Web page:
Thursday, January 24, 2013
Ouch! Why did you just whack me upside the head, Jesus?
Have you ever been reading your morning devotional or Bible and you felt as if Jesus was getting your attention in a forceful way?
It happened to me—again—this morning.
I haven’t read Oswald Chambers’ My Utmost for His Highest daily devotional for several years, preferring instead to begin my day softly with Sarah Young’s gentle Jesus Calling.
But hubby coincidentally "found" our copies of Utmost on December 31 in a box where they had been securely packed away. Just in time to begin the book on day one, page 1 of the New Year.
Several people in our life group had been reading Utmost for more than a year and it seemed as if God might have something to tell us (again) through the words of Chambers’ devotionals.
This morning’s devotional hit me that way. The topic was "waiting on God; waiting for His clear direction; waiting instead of rushing forward with your own plans on how to do His will."
But it was a little phrase down in the last paragraph of today’s devotional that made me ponder my own faith.
"Natural devotion may be enough to attract us to Jesus, to make us feel His irresistible charm, but it will never make us disciples." (emphasis mine)
That took me back to a sermon from 2 years ago where the pastor said that most Christians dislike reading the Book of Revelation because they only want to hear about the "happy Jesus."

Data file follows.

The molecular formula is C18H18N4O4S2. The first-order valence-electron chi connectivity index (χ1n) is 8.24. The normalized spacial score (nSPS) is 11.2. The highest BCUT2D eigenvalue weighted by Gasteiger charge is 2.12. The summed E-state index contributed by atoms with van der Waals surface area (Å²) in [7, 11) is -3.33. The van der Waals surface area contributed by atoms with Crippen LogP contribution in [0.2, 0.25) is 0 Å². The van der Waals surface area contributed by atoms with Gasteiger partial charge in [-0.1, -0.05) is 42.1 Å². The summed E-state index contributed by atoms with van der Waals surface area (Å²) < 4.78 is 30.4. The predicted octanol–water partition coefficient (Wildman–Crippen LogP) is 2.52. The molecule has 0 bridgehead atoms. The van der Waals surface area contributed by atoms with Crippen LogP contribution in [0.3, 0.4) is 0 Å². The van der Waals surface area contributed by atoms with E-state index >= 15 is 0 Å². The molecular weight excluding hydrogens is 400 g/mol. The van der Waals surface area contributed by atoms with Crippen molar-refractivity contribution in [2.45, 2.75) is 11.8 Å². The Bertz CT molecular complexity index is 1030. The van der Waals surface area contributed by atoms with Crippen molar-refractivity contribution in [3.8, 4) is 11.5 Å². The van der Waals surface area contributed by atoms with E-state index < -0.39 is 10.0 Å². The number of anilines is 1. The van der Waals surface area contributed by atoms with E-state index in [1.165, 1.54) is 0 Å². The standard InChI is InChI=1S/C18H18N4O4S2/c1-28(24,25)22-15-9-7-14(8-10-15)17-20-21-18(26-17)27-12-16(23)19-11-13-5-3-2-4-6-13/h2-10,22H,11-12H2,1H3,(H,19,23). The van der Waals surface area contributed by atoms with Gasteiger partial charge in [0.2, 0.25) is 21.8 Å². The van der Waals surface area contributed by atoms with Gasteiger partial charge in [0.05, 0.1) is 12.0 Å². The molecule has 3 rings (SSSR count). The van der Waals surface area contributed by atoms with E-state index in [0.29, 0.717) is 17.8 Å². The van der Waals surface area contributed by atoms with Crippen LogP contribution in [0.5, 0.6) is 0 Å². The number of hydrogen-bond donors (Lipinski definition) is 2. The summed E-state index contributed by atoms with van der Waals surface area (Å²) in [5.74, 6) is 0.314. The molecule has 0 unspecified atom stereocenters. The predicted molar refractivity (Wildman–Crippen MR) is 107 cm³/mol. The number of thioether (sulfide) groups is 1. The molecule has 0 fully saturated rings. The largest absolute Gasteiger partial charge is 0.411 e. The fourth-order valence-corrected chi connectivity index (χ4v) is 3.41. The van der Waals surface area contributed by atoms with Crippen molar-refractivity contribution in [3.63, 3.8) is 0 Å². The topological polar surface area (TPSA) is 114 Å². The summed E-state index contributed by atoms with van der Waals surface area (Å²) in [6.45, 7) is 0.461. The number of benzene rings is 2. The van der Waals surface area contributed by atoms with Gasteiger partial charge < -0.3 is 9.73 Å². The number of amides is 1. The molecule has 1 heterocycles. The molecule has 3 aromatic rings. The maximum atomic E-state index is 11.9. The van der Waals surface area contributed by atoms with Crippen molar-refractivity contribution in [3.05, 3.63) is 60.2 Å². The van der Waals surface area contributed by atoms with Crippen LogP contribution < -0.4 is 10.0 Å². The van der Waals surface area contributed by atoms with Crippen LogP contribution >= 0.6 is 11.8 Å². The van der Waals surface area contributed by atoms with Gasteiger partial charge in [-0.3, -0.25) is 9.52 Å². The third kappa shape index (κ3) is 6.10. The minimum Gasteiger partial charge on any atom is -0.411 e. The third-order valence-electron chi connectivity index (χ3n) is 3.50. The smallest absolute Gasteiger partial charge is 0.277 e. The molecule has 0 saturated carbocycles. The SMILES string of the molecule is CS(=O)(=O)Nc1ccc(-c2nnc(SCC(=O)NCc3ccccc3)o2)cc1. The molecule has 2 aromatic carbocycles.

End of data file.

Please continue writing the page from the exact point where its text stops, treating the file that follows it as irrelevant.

Yes, Jesus is charming. Yes, Jesus is happy. But he’s definitely more.
Our Jesus is powerful enough to control the raging storm. Our Jesus exhibits righteous wrath enough to cause a riot at the Temple. Our Jesus is strong and fearless enough to face horrifying torture and death. Our Jesus is God incarnate. Let’s face it—God is not always "charming" from a human definition.
The whacking upside the head part of today’s devotional was this: If my Jesus is only charming, then how easily will I deny him when what He does, how he wants me to act, how he expects me to believe, is not "charming"?
Will I be Peter before the crucifixion, waiting for the chickens to cackle? Or will I respond to Jesus like Peter did after the resurrection when the charming has been enhanced with the power, sacrifice and true understanding of discipleship?
That’s following the true Jesus. It’s the hard part of faith. But, let’s face it, the fact that Jesus wants us to come and follow him, even when it’s hard, because he will be there holding us safe as we travel—that’s the true charm of Jesus.
NOTE: I wrote this earlier this month to post today. For anyone who is also reading My Utmost for His Highest, the devotional was for January 4. Check it out.
PRAYER: Jesus, you are charming. And we love that about you. But we know that there is so much power and strength in your character. We love that about you also and cling to your power and strength. Please help us claim it for our own. Amen.
WHAT ABOUT YOU? What character of Jesus do you love that may not be "charming" to others?